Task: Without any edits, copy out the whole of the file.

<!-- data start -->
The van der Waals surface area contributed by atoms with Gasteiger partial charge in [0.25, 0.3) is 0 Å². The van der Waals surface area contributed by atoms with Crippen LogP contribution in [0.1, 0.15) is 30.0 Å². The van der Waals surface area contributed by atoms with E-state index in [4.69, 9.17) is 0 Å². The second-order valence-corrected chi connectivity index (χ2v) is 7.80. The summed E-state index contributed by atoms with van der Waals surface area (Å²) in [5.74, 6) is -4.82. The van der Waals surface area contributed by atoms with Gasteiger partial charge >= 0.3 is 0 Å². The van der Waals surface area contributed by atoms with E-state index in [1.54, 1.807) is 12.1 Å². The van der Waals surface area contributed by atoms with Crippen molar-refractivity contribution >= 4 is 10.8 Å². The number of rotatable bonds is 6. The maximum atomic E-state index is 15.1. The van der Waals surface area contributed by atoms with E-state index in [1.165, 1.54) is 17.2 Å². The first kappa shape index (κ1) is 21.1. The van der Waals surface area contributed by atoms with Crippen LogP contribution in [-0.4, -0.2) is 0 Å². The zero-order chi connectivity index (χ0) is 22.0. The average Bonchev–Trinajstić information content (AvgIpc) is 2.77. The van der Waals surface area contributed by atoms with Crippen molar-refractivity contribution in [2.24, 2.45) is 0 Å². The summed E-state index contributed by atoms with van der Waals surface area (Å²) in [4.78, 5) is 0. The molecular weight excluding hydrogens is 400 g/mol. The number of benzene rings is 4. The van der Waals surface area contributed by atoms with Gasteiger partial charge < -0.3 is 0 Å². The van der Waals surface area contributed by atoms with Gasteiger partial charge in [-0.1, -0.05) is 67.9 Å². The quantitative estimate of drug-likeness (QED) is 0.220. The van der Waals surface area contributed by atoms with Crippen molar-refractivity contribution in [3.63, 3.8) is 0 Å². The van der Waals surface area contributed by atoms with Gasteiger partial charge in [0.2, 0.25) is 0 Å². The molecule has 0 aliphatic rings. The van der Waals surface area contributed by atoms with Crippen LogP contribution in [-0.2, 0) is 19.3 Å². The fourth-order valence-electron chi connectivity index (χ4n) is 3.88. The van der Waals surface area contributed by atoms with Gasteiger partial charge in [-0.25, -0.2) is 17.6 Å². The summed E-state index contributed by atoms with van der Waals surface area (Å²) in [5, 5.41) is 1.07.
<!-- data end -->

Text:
The van der Waals surface area contributed by atoms with Gasteiger partial charge in [0.25, 0.3) is 0 Å². The van der Waals surface area contributed by atoms with Crippen LogP contribution in [0.1, 0.15) is 30.0 Å². The van der Waals surface area contributed by atoms with E-state index in [4.69, 9.17) is 0 Å². The second-order valence-corrected chi connectivity index (χ2v) is 7.80. The summed E-state index contributed by atoms with van der Waals surface area (Å²) in [5.74, 6) is -4.82. The van der Waals surface area contributed by atoms with Gasteiger partial charge >= 0.3 is 0 Å². The van der Waals surface area contributed by atoms with E-state index in [1.54, 1.807) is 12.1 Å². The van der Waals surface area contributed by atoms with Crippen molar-refractivity contribution >= 4 is 10.8 Å². The number of rotatable bonds is 6. The maximum atomic E-state index is 15.1. The van der Waals surface area contributed by atoms with E-state index in [1.165, 1.54) is 17.2 Å². The first kappa shape index (κ1) is 21.1. The van der Waals surface area contributed by atoms with Crippen LogP contribution in [-0.4, -0.2) is 0 Å². The zero-order chi connectivity index (χ0) is 22.0. The average Bonchev–Trinajstić information content (AvgIpc) is 2.77. The van der Waals surface area contributed by atoms with Crippen molar-refractivity contribution in [2.24, 2.45) is 0 Å². The summed E-state index contributed by atoms with van der Waals surface area (Å²) in [4.78, 5) is 0. The molecular weight excluding hydrogens is 400 g/mol. The number of benzene rings is 4. The van der Waals surface area contributed by atoms with Gasteiger partial charge < -0.3 is 0 Å². The van der Waals surface area contributed by atoms with Gasteiger partial charge in [-0.1, -0.05) is 67.9 Å². The quantitative estimate of drug-likeness (QED) is 0.220. The van der Waals surface area contributed by atoms with Crippen molar-refractivity contribution in [3.63, 3.8) is 0 Å². The van der Waals surface area contributed by atoms with Gasteiger partial charge in [0.2, 0.25) is 0 Å². The molecule has 0 aliphatic rings. The van der Waals surface area contributed by atoms with Crippen LogP contribution in [-0.2, 0) is 19.3 Å². The fourth-order valence-electron chi connectivity index (χ4n) is 3.88. The van der Waals surface area contributed by atoms with Gasteiger partial charge in [-0.25, -0.2) is 17.6 Å². The summed E-state index contributed by atoms with van der Waals surface area (Å²) in [5, 5.41) is 1.07.